(Via AILA.org) Major Settlement Changes How USCIS Adjudicates Work Permits for [H-4 and L-2 ] Nonimmigrant Spouses
AILA and its litigation partners entered into a settlement agreement with DHS that provides structural changes for H-4 and L-2 spouses suffering from long delayed processing times for the processing of applications for employment authorization. (Shergill, et al. v. Mayorkas, 11/10/21)
Within 120 days of the Effective Date, USCIS will amend the receipt notice currently issued to applicants to detail the EAD auto-extension eligibility for those holding H-4 status based on the validity period provided on a Form I-94 in combination with a facially expired EAD and the Form I-797C receipt notice for a timely-filed I-765 EAD renewal application.
USCIS will issue policy guidance that states that L-2 spouses are employment authorized incident to status and, in cooperation with CBP, change the Form I-94, within 120 days of the Effective Date, to indicate that the bearer is an L-2 spouse so that it can be used as a List C document for Form I-9 purposes.
FOR IMMEDIATE RELEASE
Wednesday, November 10, 2021
Washington, DC – The American Immigration Lawyers Association (AILA) and its litigation partners Wasden Banias and Steven Brown, celebrate the historic settlement with the Department of Homeland Security (DHS) in Shergill, et al. v. Mayorkas, which provides structural changes for nonimmigrant H-4 and L-2 spouses suffering from long delayed processing times for the processing of applications for employment authorization. The litigation successfully achieved the reversal of U.S. Citizenship and Immigration Services (USCIS) policy that prohibited H-4 spouses from benefiting from automatic extension of their employment authorization during the pendency of standalone employment authorization document (EAD) applications. Although this is a giant achievement, the parties’ agreement will further result in a massive change in position for USCIS, which now recognizes that L-2 spouses enjoy automatic work authorization incident to status, meaning these spouses of executive and managers will no longer have to apply for employment authorization prior to working in the United States.
Jesse Bless, AILA Director of Federal Litigation stated, “Today marks a historic change for L-2 spouses who will now enjoy work authorization incident to status. AILA’s membership has long advocated for the correct statutory interpretation and we’re delighted to have reached this agreement, which includes relief for H-4 spouses, through our litigation efforts with Wasden Banias and Steven Brown. It is gratifying that the administration saw that settling the litigation for nonimmigrant spouses was something that should be done, and done quickly.”
Jon Wasden stated, “After years of outreach to the agency, it became clear that litigation was unfortunately necessary. Despite the plain statutory language, USCIS failed to grant employment authorization incident to status for L-2s. The other issue relates to H-4s whose work permits expire prior to their H-4 status; this is a group that always met the regulatory test for automatic extension of EADs, but the agency previously prohibited them from that benefit and forced them to wait for reauthorization. People were suffering. They were losing their high-paying jobs for absolutely no legitimate reason causing harm to them and U.S. businesses. So, while I’m glad the agency finally followed the law, it is frankly frustrating that an easily fixable issue took this long to address.”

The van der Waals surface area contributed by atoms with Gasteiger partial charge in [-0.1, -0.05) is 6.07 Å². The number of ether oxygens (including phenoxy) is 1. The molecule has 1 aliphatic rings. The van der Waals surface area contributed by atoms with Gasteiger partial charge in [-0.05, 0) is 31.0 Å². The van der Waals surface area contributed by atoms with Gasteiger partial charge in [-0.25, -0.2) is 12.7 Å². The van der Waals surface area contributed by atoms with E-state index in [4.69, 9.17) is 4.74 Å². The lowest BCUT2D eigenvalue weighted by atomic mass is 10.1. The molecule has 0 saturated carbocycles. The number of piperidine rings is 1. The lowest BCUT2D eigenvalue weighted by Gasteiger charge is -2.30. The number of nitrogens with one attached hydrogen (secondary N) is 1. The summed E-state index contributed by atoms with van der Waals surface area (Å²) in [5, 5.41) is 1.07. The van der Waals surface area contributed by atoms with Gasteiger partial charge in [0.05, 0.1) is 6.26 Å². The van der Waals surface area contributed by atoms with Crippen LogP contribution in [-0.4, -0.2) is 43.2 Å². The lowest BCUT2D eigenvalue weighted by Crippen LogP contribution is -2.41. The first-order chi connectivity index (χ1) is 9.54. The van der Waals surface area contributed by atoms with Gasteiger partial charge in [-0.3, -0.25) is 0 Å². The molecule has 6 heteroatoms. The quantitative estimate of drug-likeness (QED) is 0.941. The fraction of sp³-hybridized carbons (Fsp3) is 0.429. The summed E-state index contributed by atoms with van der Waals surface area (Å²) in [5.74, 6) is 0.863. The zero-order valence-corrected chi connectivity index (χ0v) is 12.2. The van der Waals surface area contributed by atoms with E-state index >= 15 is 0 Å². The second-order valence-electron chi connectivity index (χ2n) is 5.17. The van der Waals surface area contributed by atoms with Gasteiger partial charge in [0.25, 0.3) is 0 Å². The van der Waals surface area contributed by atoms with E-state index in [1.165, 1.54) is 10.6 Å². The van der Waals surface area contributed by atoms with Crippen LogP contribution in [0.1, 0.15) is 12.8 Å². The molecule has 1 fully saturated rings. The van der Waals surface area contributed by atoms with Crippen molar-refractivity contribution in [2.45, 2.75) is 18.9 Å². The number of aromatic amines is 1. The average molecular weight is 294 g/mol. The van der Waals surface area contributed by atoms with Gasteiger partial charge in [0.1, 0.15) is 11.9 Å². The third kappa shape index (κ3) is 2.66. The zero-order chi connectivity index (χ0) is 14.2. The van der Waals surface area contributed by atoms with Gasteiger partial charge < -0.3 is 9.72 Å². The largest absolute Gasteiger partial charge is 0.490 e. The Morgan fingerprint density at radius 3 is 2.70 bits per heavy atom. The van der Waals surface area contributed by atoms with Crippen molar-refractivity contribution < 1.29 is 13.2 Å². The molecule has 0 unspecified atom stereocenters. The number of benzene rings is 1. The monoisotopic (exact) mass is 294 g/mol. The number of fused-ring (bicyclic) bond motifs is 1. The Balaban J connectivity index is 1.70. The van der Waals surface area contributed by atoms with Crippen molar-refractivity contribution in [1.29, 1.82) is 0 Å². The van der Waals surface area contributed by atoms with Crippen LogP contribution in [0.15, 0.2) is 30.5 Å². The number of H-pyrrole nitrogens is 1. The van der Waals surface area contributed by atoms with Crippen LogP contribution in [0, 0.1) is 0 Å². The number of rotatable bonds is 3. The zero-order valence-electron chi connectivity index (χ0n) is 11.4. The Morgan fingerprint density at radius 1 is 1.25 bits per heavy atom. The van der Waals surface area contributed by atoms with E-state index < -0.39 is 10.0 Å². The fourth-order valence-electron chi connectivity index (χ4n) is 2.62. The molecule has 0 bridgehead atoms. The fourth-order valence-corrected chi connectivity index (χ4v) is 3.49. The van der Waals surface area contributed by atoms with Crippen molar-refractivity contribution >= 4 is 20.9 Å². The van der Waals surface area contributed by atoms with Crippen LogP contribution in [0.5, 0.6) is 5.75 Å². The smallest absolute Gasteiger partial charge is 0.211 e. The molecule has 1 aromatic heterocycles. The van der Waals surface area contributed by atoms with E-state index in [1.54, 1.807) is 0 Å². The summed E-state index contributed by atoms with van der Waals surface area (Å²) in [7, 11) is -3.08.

See this op-ed from Forbes for more information
Read the Decision: Shergill, et al. v. Mayorkas, 11/10/21 [PDF]
A group of 174 Indian nationals, including seven minor children, filed a lawsuit in the U.S. District Court for the District of Columbia challenging Presidential Proclamation 10052, which took effect on June 24, 2020, and temporarily suspends entry of certain H, J, and L nonimmigrants into the United States. The plaintiffs seek an order declaring Proclamation 10052 to be unlawful, compelling DHS to issue decisions on their pending requests for H-1B and H-4 visas, and enjoining DHS from refusing entry into the United States based on the proclamation, among other relief.
(Panda, et al. v. Wolf, et al., 7/14/20)
Ashwin Sharma quoted by the Times of India on USCIS’s latest Policy Memo, a Major Victory for H-1B Consulting Firms/Employees
I was quoted today in a Times of India article on USCIS’s issuance of a game-changing new policy memorandum yesterday in which it rescinds and replaces two previous policy memoranda (2010, 2018) regarding the adjudication of H-1B petitions for professionals assigned to third-party job sites.
Among its other directives, the memo instructs USCIS officers to stop requiring H-1B employers to provide job itineraries for H-1B candidates as well as private contractual documentation between third-party client/vendor companies. The memo advises USCIS officers to refrain from issuing ridiculously short approval durations in these cases (as little as 1-2 months). The memo also makes it easier for an H-1B employer to demonstrate an eligible Employer-Employee relationship with its H-1B employee.
In summary: though USCIS still maintains arrows in its quiver to target the H-1B program, the new guidance represents extremely positive news for H-1B stakeholders, particularly those within the consulting industry. The policy guidance is effective immediately, and applies to any pending or new requests for H-1B classification, including motions on and appeals of revocations and denials of H-1B classification.